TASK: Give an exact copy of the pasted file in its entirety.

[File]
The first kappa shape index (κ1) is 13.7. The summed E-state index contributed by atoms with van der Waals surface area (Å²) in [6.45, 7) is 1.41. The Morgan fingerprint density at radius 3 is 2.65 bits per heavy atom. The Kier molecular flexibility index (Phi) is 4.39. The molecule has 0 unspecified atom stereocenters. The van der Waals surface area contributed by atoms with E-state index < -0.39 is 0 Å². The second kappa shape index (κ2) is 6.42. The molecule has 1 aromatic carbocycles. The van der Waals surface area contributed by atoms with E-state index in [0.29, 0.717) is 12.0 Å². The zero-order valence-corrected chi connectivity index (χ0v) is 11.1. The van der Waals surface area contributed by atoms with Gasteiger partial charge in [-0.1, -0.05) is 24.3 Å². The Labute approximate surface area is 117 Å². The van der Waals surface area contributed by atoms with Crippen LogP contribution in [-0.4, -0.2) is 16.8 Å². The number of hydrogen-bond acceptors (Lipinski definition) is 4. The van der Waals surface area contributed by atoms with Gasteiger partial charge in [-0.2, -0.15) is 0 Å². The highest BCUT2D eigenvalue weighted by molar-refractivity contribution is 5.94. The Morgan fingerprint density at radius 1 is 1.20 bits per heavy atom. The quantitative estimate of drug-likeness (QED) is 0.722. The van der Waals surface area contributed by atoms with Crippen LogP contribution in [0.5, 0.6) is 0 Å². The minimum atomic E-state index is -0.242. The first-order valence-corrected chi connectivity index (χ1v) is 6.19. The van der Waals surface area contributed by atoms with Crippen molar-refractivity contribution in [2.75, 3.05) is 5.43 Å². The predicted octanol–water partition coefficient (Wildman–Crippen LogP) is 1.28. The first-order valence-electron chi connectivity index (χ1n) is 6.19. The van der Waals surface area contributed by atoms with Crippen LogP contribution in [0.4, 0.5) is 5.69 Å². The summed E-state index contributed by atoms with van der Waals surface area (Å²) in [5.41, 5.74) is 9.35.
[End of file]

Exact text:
The first kappa shape index (κ1) is 13.7. The summed E-state index contributed by atoms with van der Waals surface area (Å²) in [6.45, 7) is 1.41. The Morgan fingerprint density at radius 3 is 2.65 bits per heavy atom. The Kier molecular flexibility index (Phi) is 4.39. The molecule has 0 unspecified atom stereocenters. The van der Waals surface area contributed by atoms with E-state index < -0.39 is 0 Å². The second kappa shape index (κ2) is 6.42. The molecule has 1 aromatic carbocycles. The van der Waals surface area contributed by atoms with E-state index in [0.29, 0.717) is 12.0 Å². The zero-order valence-corrected chi connectivity index (χ0v) is 11.1. The van der Waals surface area contributed by atoms with Gasteiger partial charge in [-0.1, -0.05) is 24.3 Å². The Labute approximate surface area is 117 Å². The van der Waals surface area contributed by atoms with Crippen LogP contribution in [-0.4, -0.2) is 16.8 Å². The number of hydrogen-bond acceptors (Lipinski definition) is 4. The van der Waals surface area contributed by atoms with Gasteiger partial charge in [-0.2, -0.15) is 0 Å². The highest BCUT2D eigenvalue weighted by molar-refractivity contribution is 5.94. The Morgan fingerprint density at radius 1 is 1.20 bits per heavy atom. The quantitative estimate of drug-likeness (QED) is 0.722. The van der Waals surface area contributed by atoms with Crippen LogP contribution in [0.5, 0.6) is 0 Å². The minimum atomic E-state index is -0.242. The first-order valence-corrected chi connectivity index (χ1v) is 6.19. The van der Waals surface area contributed by atoms with Crippen molar-refractivity contribution in [2.75, 3.05) is 5.43 Å². The predicted octanol–water partition coefficient (Wildman–Crippen LogP) is 1.28. The first-order valence-electron chi connectivity index (χ1n) is 6.19. The van der Waals surface area contributed by atoms with Crippen LogP contribution in [0.4, 0.5) is 5.69 Å². The summed E-state index contributed by atoms with van der Waals surface area (Å²) in [5.41, 5.74) is 9.35.